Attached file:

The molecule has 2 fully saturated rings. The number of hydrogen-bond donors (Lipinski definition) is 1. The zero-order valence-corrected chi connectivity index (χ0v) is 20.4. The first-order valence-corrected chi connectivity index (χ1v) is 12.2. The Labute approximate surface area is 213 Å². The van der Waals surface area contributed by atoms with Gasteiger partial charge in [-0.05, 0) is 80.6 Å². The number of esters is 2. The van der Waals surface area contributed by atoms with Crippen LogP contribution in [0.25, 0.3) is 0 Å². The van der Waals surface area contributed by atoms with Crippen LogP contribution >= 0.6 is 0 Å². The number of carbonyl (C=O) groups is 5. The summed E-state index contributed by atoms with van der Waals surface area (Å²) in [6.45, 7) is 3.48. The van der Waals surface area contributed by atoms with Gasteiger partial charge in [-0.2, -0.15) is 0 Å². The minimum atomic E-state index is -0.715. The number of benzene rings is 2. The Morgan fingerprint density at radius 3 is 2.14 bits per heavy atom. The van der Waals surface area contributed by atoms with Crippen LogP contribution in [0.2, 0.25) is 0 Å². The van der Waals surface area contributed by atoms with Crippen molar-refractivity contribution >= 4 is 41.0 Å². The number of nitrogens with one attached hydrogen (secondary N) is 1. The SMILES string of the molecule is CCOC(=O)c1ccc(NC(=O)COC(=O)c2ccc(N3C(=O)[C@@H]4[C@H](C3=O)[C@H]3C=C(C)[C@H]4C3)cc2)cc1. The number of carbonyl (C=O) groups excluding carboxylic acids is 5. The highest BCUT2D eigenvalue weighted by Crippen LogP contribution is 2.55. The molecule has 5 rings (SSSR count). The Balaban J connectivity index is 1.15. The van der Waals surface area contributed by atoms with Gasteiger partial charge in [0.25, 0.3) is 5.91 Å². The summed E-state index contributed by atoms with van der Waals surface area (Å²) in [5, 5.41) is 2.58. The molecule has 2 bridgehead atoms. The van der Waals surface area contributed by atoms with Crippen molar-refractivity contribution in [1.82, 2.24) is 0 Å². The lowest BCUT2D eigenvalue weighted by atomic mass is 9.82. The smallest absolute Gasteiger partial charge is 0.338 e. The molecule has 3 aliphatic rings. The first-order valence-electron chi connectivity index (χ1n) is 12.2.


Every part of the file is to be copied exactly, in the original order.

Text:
The molecule has 2 fully saturated rings. The number of hydrogen-bond donors (Lipinski definition) is 1. The zero-order valence-corrected chi connectivity index (χ0v) is 20.4. The first-order valence-corrected chi connectivity index (χ1v) is 12.2. The Labute approximate surface area is 213 Å². The van der Waals surface area contributed by atoms with Gasteiger partial charge in [-0.05, 0) is 80.6 Å². The number of esters is 2. The van der Waals surface area contributed by atoms with Crippen LogP contribution in [0.25, 0.3) is 0 Å². The van der Waals surface area contributed by atoms with Crippen LogP contribution >= 0.6 is 0 Å². The number of carbonyl (C=O) groups is 5. The summed E-state index contributed by atoms with van der Waals surface area (Å²) in [6.45, 7) is 3.48. The van der Waals surface area contributed by atoms with Gasteiger partial charge in [-0.2, -0.15) is 0 Å². The minimum atomic E-state index is -0.715. The number of benzene rings is 2. The Morgan fingerprint density at radius 3 is 2.14 bits per heavy atom. The van der Waals surface area contributed by atoms with Crippen LogP contribution in [0.2, 0.25) is 0 Å². The van der Waals surface area contributed by atoms with Crippen molar-refractivity contribution >= 4 is 41.0 Å². The number of nitrogens with one attached hydrogen (secondary N) is 1. The SMILES string of the molecule is CCOC(=O)c1ccc(NC(=O)COC(=O)c2ccc(N3C(=O)[C@@H]4[C@H](C3=O)[C@H]3C=C(C)[C@H]4C3)cc2)cc1. The number of carbonyl (C=O) groups excluding carboxylic acids is 5. The highest BCUT2D eigenvalue weighted by Crippen LogP contribution is 2.55. The molecule has 5 rings (SSSR count). The Balaban J connectivity index is 1.15. The van der Waals surface area contributed by atoms with Gasteiger partial charge in [0.25, 0.3) is 5.91 Å². The summed E-state index contributed by atoms with van der Waals surface area (Å²) in [5, 5.41) is 2.58. The molecule has 2 bridgehead atoms. The van der Waals surface area contributed by atoms with Crippen molar-refractivity contribution in [1.82, 2.24) is 0 Å². The lowest BCUT2D eigenvalue weighted by atomic mass is 9.82. The smallest absolute Gasteiger partial charge is 0.338 e. The molecule has 3 aliphatic rings. The first-order valence-electron chi connectivity index (χ1n) is 12.2.